NASA's EO-1 Retired; Project Matsu


After 17 years in orbit, NASA's Earth Observing-1 (EO-1) satellite was powered off on March 30, 2017. Expected to only last a year, the EO-1 mission developed into a NASA testbed for sensors like Advanced Land Imager (ALI), hyperspectral sensors like Hyperion, and novel self-piloting AI. The OCC has collected and redistributed ALI and Hyperion sensor data from EO-1 in a data commons since 2009 as part of a commitment to Project Matsu.


On a shoestring budget contributed by NASA, the U.S. Geological Survey, the National Oceanic and Atmospheric Administration, National Reconnaissance Office and Naval Research Laboratory, the satellite continued to operate for sixteen more years, resulting in more than 1,500 papers published on EO-1 research.

E0-1 Mission director and Project Matsu lead Dan Mandl is quoted in Wired:

"In normal operations, you never get to try new things. It’s so expensive, you don’t want to mess anything up," Mandl says. "But when you have a platform to test things, a whole area of space technology evolves faster.”

Project Matsu is a collaboration between the NASA Goddard Space Flight Center and the OCC to develop open source technology for cloud-based processing of satellite imagery to support the earth science research community as well as human assisted disaster relief.

“The data from EO-1 has been essential for prototyping a cloud-based reanalysis framework for large volumes of streaming data, called the 'Matsu Wheel’, which has been running over daily batches of EO-1 satellite data for the last few years, " says Dr. Maria Patterson, a research scientist in the LSST data management group at University of Washington and former lead for Project Matsu.

A copy of the paper describing the framework and the analytics applied to EO-1 data, including spectral anomaly detection and land coverage classification, is available here: The Matsu Wheel: a reanalysis framework for Earth satellite imagery in data commons.

Project Matsu was maintained on hardware operated by the team at the Center for Data Intensive Science at University of Chicago.

RCMRD Workshop on Flood Forecasting in Nairobi

RCMRD Laura Holtzman, Dr. Zachary Flamig, Dr. Race Clark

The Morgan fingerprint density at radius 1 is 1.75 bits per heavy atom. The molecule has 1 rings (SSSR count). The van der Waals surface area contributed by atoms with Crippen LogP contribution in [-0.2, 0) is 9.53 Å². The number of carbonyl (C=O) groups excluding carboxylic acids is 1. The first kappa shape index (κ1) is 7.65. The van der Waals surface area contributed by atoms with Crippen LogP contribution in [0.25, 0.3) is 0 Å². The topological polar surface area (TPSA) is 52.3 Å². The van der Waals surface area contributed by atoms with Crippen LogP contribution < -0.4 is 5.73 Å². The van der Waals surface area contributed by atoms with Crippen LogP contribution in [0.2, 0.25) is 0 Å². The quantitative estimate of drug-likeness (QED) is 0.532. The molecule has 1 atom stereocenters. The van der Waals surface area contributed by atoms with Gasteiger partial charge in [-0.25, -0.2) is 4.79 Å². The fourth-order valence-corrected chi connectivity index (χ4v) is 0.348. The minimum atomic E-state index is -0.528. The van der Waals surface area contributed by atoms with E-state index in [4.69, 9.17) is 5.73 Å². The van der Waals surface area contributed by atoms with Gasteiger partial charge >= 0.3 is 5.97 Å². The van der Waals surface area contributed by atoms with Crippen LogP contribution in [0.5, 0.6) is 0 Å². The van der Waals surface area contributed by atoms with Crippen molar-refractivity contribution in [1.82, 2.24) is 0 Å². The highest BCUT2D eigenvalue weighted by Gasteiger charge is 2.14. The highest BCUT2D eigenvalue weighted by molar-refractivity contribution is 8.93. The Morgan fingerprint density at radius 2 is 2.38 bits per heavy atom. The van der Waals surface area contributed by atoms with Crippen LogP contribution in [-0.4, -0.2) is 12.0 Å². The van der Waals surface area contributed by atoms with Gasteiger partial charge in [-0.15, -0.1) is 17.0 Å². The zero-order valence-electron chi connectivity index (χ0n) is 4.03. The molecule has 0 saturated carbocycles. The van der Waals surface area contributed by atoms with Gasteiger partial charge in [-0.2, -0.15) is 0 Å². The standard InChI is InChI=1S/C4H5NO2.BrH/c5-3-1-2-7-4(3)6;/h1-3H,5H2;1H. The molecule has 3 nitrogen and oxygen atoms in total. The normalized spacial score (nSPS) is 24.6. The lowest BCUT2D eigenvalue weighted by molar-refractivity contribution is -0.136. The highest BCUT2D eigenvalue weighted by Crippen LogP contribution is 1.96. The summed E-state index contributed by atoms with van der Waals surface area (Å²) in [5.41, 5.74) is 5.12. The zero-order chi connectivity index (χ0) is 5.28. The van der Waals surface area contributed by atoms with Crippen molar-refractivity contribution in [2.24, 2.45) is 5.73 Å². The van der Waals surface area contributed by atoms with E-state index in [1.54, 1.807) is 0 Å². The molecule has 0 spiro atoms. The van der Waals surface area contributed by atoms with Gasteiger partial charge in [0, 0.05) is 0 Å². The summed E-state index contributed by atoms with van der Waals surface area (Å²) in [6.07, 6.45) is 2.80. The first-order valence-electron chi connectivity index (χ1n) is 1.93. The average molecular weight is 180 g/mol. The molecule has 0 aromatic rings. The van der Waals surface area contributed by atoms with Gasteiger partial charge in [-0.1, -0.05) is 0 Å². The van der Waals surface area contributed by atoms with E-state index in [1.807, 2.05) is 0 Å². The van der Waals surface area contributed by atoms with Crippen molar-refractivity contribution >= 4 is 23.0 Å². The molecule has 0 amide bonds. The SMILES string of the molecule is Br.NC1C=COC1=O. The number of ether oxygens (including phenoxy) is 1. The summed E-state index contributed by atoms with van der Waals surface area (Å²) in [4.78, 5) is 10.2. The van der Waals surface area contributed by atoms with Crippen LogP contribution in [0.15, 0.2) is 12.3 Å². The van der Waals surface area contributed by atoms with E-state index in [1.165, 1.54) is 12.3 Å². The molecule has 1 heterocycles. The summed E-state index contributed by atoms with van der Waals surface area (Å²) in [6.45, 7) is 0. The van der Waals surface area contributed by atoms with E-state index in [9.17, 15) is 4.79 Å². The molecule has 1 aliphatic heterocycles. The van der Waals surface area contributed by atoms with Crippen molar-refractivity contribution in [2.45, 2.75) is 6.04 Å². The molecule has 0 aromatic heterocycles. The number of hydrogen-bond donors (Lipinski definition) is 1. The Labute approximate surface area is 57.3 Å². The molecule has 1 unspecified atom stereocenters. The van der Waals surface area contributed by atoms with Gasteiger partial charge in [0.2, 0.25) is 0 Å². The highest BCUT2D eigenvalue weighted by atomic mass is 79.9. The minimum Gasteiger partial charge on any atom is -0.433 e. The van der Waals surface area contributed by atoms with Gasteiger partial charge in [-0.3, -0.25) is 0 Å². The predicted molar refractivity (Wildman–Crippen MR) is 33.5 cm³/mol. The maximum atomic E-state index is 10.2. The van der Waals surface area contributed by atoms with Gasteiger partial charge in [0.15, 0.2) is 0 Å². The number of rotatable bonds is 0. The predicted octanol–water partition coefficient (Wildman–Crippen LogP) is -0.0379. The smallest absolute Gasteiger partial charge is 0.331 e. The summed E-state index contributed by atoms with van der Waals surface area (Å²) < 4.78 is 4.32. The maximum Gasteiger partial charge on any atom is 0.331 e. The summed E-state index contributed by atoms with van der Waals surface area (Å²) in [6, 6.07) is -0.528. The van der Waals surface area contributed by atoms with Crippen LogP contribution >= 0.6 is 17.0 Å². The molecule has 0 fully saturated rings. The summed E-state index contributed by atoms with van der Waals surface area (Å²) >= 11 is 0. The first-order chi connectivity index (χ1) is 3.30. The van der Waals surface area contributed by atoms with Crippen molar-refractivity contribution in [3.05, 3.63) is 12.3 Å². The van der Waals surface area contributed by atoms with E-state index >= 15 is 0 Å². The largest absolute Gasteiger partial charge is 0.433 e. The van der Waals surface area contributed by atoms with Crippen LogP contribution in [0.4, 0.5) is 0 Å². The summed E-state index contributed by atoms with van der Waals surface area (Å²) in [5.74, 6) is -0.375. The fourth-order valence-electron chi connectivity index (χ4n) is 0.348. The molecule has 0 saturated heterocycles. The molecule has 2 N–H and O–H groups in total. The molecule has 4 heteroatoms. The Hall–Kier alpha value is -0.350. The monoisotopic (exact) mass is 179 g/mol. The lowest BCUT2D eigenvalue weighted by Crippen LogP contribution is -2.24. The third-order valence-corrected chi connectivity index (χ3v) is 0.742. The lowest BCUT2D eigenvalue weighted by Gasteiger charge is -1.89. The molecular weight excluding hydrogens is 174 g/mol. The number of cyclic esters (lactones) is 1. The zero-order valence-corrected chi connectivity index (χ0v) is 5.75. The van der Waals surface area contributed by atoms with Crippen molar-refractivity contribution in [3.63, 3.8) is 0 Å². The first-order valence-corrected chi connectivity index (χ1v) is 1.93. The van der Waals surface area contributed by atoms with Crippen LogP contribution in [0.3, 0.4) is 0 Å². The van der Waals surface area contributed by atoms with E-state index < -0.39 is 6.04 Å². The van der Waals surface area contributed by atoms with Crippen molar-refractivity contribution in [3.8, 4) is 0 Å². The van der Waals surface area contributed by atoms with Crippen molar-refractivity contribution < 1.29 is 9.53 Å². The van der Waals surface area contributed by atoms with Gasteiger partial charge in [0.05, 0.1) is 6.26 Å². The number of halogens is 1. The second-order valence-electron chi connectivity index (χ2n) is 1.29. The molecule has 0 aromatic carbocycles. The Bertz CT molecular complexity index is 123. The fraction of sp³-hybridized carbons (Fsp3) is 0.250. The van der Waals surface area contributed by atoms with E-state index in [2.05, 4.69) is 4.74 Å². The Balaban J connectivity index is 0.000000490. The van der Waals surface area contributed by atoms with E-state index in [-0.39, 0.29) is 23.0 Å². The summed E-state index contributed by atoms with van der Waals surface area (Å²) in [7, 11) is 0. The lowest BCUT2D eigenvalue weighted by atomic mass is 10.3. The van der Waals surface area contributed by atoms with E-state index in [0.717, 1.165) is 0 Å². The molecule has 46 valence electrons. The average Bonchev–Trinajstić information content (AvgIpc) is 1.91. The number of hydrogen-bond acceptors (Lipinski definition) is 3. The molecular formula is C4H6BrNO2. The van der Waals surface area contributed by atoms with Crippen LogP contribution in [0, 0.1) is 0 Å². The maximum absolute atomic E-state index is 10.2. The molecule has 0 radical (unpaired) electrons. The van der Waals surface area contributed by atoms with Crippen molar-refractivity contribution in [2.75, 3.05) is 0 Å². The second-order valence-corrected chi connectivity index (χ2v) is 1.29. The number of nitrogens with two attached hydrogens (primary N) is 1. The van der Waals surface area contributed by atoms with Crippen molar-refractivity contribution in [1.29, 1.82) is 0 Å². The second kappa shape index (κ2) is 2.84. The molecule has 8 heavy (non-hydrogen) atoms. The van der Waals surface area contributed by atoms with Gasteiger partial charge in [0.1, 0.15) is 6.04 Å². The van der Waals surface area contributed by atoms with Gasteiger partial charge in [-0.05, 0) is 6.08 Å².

OSDC Partnerships for International Research and Education (PIRE) Fellow and now postdoc at the Center for Data Intensive Science at the University of Chicago, Zachary Flamig, traveled to Nairobi, Kenya this past week to work with the Regional Centre for Mapping of Resources For Development (RCMRD). RCMRD operates underneath the African Union umbrella while contracting with 20 states in Eastern & Southern Africa with a goal of promoting sustainable development in member states. RCMRD focuses on hosting training workshops teaching people GIS, mapping and related skills. Included in this focus is a strong linkage to mapping disasters for mitigation and management to help save lives and property across the region.

NASA and the U.S. Agency for International Development (USAID) conduct a joint program called SERVIR aimed at helping people solve challenges in the areas of natural disasters, food security, and water resources. As part of this program NASA funds Applied Science Teams (AST) to do research and travel to the SERVIR hubs, of which RCMRD is one, for capacity building workshops. Dr. Flamig is working closely with a AST run by the University of Oklahoma focused on developing capacity for flash flood and flood prediction. The Oklahoma team has a distributed hydrologic modeling framework called the Ensemble Framework For Flash Flood Forecasting, previously developed by Dr. Flamig during his Masters and Ph.D. studies, which they are transferring to RCMRD for use in informing decision makers about impending flooding problems.